AcroYoga is a fun spin on the traditional yoga practice that merges Vinyasa or Hatha styles with acrobatics. This style emerged in the late 1990s, giving practitioners a way to connect with others, build trust, and explore their practice in a new and interesting way.
In AcroYoga, you will have a base, who is the person that supports the weight of their partner. The flyer, on the other hand, is the person who is (in most cases) lifted off the ground by the base. It is a good idea to have a spotter nearby as well who can help support the flyer and base as needed. This is an especially good idea if you are just trying the practice for the first time.
If you are interested in trying AcroYoga, these poses are the best beginner options to introduce you to the practice and familiarize yourself with the unique challenges that come with it. Grab a partner and spotter, try out some new poses, and remember to have fun with it!
Plank on Plank
Plank on Plank is a great introductory pose into AcroYoga. It helps familiarize you with working with a partner, and builds core and arm strength.
The base will move into Plank Pose, with their arms straight, core engaged, and shoulders stacked over their wrists. Their palms should press firmly into the ground, with their fingers spread out.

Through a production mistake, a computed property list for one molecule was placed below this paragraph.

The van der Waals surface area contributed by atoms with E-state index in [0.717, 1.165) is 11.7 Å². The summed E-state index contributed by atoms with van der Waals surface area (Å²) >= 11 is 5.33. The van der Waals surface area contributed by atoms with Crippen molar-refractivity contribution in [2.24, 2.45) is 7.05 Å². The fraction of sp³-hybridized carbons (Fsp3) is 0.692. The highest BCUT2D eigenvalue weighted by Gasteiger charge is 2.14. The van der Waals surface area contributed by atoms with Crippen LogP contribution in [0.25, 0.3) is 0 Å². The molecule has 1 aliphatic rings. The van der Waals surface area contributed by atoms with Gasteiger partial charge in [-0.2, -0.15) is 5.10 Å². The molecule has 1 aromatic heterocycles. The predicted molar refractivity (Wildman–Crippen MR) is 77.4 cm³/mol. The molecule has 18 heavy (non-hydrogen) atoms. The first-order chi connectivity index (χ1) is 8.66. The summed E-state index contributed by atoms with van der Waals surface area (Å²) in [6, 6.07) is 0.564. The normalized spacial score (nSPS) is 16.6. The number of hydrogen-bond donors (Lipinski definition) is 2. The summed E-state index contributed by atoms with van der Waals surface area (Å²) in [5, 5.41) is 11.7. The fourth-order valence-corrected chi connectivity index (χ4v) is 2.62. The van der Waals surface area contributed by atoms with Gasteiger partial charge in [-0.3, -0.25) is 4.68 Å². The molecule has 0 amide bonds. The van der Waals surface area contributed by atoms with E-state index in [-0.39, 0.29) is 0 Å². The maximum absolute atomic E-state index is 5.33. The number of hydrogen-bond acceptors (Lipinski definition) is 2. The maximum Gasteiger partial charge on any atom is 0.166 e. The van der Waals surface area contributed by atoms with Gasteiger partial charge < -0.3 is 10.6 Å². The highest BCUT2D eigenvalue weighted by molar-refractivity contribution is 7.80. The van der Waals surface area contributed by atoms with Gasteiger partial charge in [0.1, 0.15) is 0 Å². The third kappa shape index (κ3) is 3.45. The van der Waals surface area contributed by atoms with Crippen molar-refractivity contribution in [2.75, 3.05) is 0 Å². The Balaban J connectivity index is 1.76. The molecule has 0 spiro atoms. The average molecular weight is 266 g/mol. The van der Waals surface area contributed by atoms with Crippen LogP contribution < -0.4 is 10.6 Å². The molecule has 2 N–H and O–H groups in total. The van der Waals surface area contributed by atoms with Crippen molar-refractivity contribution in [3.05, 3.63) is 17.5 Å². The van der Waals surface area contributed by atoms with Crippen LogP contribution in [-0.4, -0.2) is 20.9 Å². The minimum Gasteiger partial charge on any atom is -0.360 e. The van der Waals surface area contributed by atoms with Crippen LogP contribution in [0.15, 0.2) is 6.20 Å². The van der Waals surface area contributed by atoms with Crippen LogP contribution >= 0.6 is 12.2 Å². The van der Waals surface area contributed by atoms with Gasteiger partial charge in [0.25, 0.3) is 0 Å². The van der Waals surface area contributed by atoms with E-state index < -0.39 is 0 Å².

The flyer will then bring their hands to the base’s ankles or calves, grabbing hold of them. Then, one foot at a time, they will step one foot up onto one shoulder, and then the other on the opposite shoulder. The feet can hook around the base’s shoulder (or simply extend past the shoulders if the flyer is on the taller side), or the flyer can tuck their toes and balance on the base’s shoulder blades if possible.
Plank Press is another great introductory pose that helps the base get used to the sensation of supporting another person’s weight, while also establishing trust between the two partners. It is a precursor for Front Plank, which will be covered below.
The base will lie on their back, with their knees bent and feet on the ground. The flyer will stand at the base’s feet, facing the base.
The base will then lift their feet off the ground and press them into the flyer’s hips, keeping them about hips-width distance apart, while extending their arms straight up. The flyer will stand tall with their core engaged and arms out to create a T shape.
The base will then begin to bend their knees in towards their chest so that they are supporting the flyer’s weight as they are leaning forward. The flyer will keep their stance straight and firm as this is happening, with their feet remaining on the ground. Continue this pressing motion for a few reps to get familiar with the sensation of supporting another person’s weight.
Folded Leaf will give the flyer the opportunity to actually lift off the ground, helping to establish trust and familiarity with the sensation.
Move into the starting position of Plank Press, with the base’s feet pressing into the hips of the standing flyer, and their arms extending up. The flyer will then bend at their hips, and grab the base’s knees with their arms straight.